Thursday, December 29, 2016

Cleveland Browns DL Jamie Meder came up hard way, remembers Ashland roots

Cleveland Browns defensive linemen Jamie Meder (98) and Danny Shelton (55) celebrate after a win over the San Diego Chargers on Saturday in Cleveland. (AP Photo/Ron Schwane)

By Terry Pluto, The Plain Dealer

December 27, 2016

CLEVELAND, Ohio -- There was a ding on Lee Owens' cellphone. The Ashland University football coach clicked on a message from a friend, a link to the New York Times.

"It was Jamie," said Owens. "There was a picture of him in the New York Times!"

Jamie is Jamie Meder, the Browns defensive lineman who blocked a fourth-quarter field goal in Saturday's 20-17 victory over San Diego.

Meder was one of the stars in the team's first victory of the season, helping them avoid a winless season and all the grief that would accompany it.

"The Pierogi Prince of Parma," is what Browns All-Pro tackle Joe Thomas affectionately called Meder.

After the game, Thomas said Meder "is a man after my own heart ... he is a guy who has fought his way from the bottom to make a huge impact on this team."

Part of the reason Meder is in the NFL is Lee Owens.

Meder was a good player at Parma's Valley Forge High School, but needed to put his academics in order for college. He attended Cuyahoga Community College for a semester, then enrolled at Ashland.

A Division II football program, Ashland has been successful because Owens and his coaching staff find players who are missed by larger colleges.

For example, Meder could have attended a junior college with a football program. From there, he probably would have been recruited to play at the Division I level.

"There's no doubt about that," said Tim Rose. "The first time I saw him, I knew Jamie had Division I talent."

Rose is Ashland's defensive coordinator. He coached at the Division I level for 29 years, including six season as the head coach at Miami of Ohio.

Meder wanted to go Ashland because Owens had recruited him in high school and had waited for him to raise his grades at CCC.

"After he enrolled, we had a workout with him," said Rose. "It was just speed, strength, agility. He had it all. He was a wrestler, and that really helped his footwork."


Owens made sure Meder was set up with study tables and tutors so he'd make the grade in college.

"We wanted to make sure Jamie graduated," said Owens. "Only once did I have to get on him hard about school. It was right before his first college game. He missed a couple of classes. He was supposed to start, but I sat him out a quarter."

Harsher penalties would have followed, but Meder got the message.

He played four years at Ashland and was a Division II All-American as a senior.

"Unlike some kids who have a shot at getting drafted, Jamie didn't leave school early," said Owens. "He made sure he stayed and graduated. He worked out hard with us."

In scouting reports after his senior season, Meder was measured at 6-foot-2, 293 pounds. His 40-time was listed at 5.05 by's Dane Brugler had him rated as the No. 33 defensive tackle in the 2014 draft. Profootball Weekly's Nolan Nawrocki labeled Meder "a priority free agent."

Owens was an assistant coach at Ohio State (1992-94) and then the head coach at the University of Akron (1995-2003). He kept telling scouts about Meder.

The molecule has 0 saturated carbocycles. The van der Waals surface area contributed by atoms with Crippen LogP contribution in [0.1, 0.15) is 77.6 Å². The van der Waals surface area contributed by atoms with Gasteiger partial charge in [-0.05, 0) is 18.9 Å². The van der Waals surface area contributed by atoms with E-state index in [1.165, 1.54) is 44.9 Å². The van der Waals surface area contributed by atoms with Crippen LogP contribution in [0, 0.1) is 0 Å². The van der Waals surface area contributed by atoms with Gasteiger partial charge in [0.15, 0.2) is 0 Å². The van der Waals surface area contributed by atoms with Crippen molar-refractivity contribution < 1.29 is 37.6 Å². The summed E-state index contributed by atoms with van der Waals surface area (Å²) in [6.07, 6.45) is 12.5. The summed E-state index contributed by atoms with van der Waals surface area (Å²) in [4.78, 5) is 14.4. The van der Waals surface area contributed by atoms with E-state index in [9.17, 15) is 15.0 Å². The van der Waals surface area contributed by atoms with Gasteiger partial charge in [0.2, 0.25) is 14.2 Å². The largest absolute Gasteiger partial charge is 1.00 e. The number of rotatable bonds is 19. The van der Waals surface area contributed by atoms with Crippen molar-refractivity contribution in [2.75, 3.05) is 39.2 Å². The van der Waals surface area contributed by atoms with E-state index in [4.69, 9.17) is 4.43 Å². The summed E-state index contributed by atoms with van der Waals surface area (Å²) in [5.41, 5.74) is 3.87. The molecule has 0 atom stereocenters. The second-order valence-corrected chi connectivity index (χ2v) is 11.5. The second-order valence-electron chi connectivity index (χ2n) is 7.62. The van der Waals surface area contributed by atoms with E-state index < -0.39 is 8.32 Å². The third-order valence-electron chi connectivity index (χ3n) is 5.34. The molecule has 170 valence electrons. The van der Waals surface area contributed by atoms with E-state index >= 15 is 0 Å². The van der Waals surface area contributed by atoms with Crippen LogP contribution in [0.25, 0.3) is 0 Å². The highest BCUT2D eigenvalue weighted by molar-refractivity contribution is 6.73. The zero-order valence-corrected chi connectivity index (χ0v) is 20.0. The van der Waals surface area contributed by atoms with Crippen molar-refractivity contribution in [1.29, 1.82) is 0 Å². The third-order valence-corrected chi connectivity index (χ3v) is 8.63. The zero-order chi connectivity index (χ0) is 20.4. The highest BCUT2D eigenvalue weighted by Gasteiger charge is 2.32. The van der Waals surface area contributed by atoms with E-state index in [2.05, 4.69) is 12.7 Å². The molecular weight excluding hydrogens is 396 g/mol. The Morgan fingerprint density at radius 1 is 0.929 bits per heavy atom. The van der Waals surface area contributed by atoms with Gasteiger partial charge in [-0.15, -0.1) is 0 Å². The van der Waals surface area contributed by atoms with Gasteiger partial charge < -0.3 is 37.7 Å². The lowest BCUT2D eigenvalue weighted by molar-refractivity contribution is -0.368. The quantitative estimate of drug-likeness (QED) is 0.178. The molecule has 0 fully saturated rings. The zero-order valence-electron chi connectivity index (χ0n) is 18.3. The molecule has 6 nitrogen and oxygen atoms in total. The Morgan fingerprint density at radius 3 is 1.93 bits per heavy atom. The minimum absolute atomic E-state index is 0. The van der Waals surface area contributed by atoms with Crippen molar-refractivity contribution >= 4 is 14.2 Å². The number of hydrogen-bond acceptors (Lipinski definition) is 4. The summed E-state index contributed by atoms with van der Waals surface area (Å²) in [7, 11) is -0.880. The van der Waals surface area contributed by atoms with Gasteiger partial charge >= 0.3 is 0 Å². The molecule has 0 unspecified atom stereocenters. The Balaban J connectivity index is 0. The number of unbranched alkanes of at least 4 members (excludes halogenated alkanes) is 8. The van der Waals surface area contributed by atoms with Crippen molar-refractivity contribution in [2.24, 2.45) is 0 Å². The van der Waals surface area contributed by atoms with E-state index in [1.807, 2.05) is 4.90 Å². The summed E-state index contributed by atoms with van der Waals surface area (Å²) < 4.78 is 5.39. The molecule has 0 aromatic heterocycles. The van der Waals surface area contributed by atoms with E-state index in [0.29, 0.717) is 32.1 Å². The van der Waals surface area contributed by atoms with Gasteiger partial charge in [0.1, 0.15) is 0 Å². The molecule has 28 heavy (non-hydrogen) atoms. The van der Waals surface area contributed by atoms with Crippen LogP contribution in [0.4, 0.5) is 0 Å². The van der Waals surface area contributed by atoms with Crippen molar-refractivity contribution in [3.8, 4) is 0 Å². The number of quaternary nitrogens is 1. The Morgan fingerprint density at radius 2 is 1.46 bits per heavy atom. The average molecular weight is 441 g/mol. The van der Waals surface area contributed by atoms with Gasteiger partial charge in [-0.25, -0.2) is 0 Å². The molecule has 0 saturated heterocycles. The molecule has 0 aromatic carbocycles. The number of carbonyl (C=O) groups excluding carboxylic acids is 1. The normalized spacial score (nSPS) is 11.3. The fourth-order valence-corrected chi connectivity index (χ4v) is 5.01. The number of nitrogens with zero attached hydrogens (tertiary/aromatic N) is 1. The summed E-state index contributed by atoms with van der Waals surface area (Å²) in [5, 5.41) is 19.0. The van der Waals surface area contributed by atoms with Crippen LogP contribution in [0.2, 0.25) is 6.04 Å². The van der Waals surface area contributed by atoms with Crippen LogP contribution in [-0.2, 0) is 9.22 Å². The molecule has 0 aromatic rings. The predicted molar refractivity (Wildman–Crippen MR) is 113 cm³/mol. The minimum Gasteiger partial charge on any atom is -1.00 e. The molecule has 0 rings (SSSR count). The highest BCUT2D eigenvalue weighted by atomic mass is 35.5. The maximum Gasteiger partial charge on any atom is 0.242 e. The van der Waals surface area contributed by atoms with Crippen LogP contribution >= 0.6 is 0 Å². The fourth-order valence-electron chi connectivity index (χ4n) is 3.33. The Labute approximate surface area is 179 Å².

"In the end, I think they couldn't get past the fact Jamie was at Division II," said Owens. "They didn't get to see him on tape against teams such as Ohio State or Alabama."

Owens said once Meder played a season at Ashland and showed his talent, "he could easily have transferred to a D1 school, sat out a year and then played. But that's not Jamie. He is a loyal guy."


After his senior season, Owens suggested Meder meet with Cleveland-based agent Neil Cornrich.

It was an excellent pairing. Cornrich found Meder to be "a great guy, quiet, hard-working. He's so humble."

After Meder was ignored in the draft, Cornrich talked to several teams. Baltimore defensive coordinator Dean Pees was intrigued by Meder. So was General manager Ozzie Newsome.

Meder signed with Ravens, made it through rookie camp and opened the season on Baltimore's practice squad.

Meder was cut by the Ravens on November 10, 2014. One of the good moves by former Browns general manager Ray Farmer was to sign Meder the day after he became available.

Meder has slowly worked his way into the Browns defensive line scheme. He played in one game in 2014, and then appeared in all 16 games last season.

He has played in all 15 games this season, starting 14 times. He is now 308 pounds, and definitely will have a nice pro career if he stays healthy.


Owens gushes about how Meder consistently stays in contact with Ashland.

He has attended some spring games. He has appeared in a video for the school.

"He has signed lots of autographs. He does all the right things," said Owens.

At Valley Forge, Meder finished second in the state as a high school wrestler.

Rose talks about Meder having "a certain spirit. He was a high school wrestler and he has that relentless wrestler's mentality."

Owens has been the head coach at Ashland for 13 years. His record is 98-44 and four times he's led the Eagles to the D2 playoffs. Owens relies on players from Ohio. His quarterback is North Royalton's Travis Tarnowski, who has set a school record for touchdown passes.

"It's great to see what Jamie is doing with the Browns because he's a great fit for Cleveland," said Owens. "He's earned everything. He loves playing here. We're so proud of him."

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